How To Get Drunk Alone


Soak in your own denial about what you’re doing. Justify it rather than just shrugging it off. You had a hard week, you just don’t feel like going out, you’ve earned this. Think about whether or not this an acceptable activity for someone to do, weighing it like pros and cons. If you were moping and downing snickerdoodle ice cream you’d be “adorably sad” but replace the Ben and Jerry’s with Barefoot and suddenly you aren’t so sure what you are.

Feel sorry for yourself. Think about ex boyfriends, or pets you and your mom buried in the backyard when you were little, or how you live paycheck to paycheck when friends are buying property and just get completely bummed out. Click through Snapchats of people who are in groups, posing and showing off their good sides and feel sad about the fact that the only thing to hold in your hand is a fourth glass of wine that you know you didn’t need in the first place.

Make yourself the punchline. Take pictures of your overfilled glass and caption it, “Party of one, party of fun” to make everyone shake their heads at how ridiculous you are. It’s not drinking alone; it’s funny. It’s singing loudly along to Kate Nash and not worrying about your neighbors hearing because you are the hysterical girl next door with no insecurities, nothing to be ashamed of. If you can make other people laugh at your own expense maybe the joke will eventually hit you too.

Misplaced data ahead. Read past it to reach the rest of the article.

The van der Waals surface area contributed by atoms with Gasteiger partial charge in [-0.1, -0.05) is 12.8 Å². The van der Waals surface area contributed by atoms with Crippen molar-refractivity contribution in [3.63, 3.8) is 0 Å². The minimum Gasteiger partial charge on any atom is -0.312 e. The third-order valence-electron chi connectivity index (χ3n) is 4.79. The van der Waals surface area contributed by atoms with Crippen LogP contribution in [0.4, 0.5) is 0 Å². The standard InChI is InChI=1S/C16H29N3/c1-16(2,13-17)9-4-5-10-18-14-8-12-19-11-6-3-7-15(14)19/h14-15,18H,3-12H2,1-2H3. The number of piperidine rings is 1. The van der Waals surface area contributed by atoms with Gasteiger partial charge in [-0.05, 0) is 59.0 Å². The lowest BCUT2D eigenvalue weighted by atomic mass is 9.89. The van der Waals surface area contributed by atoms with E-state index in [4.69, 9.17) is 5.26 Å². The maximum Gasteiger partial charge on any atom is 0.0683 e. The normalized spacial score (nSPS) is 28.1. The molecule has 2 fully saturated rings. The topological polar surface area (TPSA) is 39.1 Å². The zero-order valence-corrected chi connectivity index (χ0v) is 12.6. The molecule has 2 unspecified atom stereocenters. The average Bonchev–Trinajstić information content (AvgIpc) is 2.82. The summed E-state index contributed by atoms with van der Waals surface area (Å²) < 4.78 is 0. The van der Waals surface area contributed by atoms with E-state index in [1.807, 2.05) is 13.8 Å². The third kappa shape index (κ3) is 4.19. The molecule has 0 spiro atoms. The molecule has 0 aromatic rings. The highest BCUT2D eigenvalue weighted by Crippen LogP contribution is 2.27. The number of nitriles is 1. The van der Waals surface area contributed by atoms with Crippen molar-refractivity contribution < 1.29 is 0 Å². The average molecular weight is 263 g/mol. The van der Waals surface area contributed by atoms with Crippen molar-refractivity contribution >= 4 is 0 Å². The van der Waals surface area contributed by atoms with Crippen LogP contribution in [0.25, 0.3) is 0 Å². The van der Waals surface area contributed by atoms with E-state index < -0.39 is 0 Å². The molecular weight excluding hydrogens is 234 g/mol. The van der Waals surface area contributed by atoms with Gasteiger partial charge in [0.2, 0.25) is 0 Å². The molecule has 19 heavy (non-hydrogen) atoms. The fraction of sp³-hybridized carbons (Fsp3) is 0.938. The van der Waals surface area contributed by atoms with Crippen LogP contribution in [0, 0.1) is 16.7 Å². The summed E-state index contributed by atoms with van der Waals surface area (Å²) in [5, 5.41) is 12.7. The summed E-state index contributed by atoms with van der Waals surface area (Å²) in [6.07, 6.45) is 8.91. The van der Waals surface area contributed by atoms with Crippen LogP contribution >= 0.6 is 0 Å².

Look for familiarity. Re-watch movies you know every word to. Seek solace in Netflix and DVDs and the blue-ish glow of your laptop. Mouth along with Jennifer Lawrence in Silver Linings Playbook and wonder what it’s like to never drink alone when you have bodyguards and famous boyfriends and Buzzfeed articles about how everyone wants to be your best friend. Wonder what it’s like for the entire world to want to sit on the couch with you. Wonder if there is anyone out there who wishes they were actually doing that with you, right now.

Reject people. Ignore your phone and purposely don’t answer text messages with multiple exclamation points and question marks at the end of invitations. Say you’re too tired, have too much work to do, have an early morning. Realize how much a walking, cabernet drinking contradiction you are and get mad at yourself for being this way. But just because you’re mad at yourself doesn’t mean you’ll be taking your phone off of silent.

Take an unnecessary walk down memory lane. Allow your hazy, tipsy self to see people who ghosted on you or rejected you or who never said that they loved you back in places that they really don’t exist in. Make up metaphors for their voice and smile, excuses for their bad behavior, and tell yourself that if things were different and they were still there you most certainly wouldn’t be drinking alone.

Lie. Lie to yourself when you say you’ll only have one glass and stand up drunker than you anticipated being. Lie to your memories when you say that you don’t care anymore and it never crosses your mind. Lie to friends who ask the next morning what you did last night. Lie to your hangover and the stained in your glasses sink and to your life about how you got here in the first place.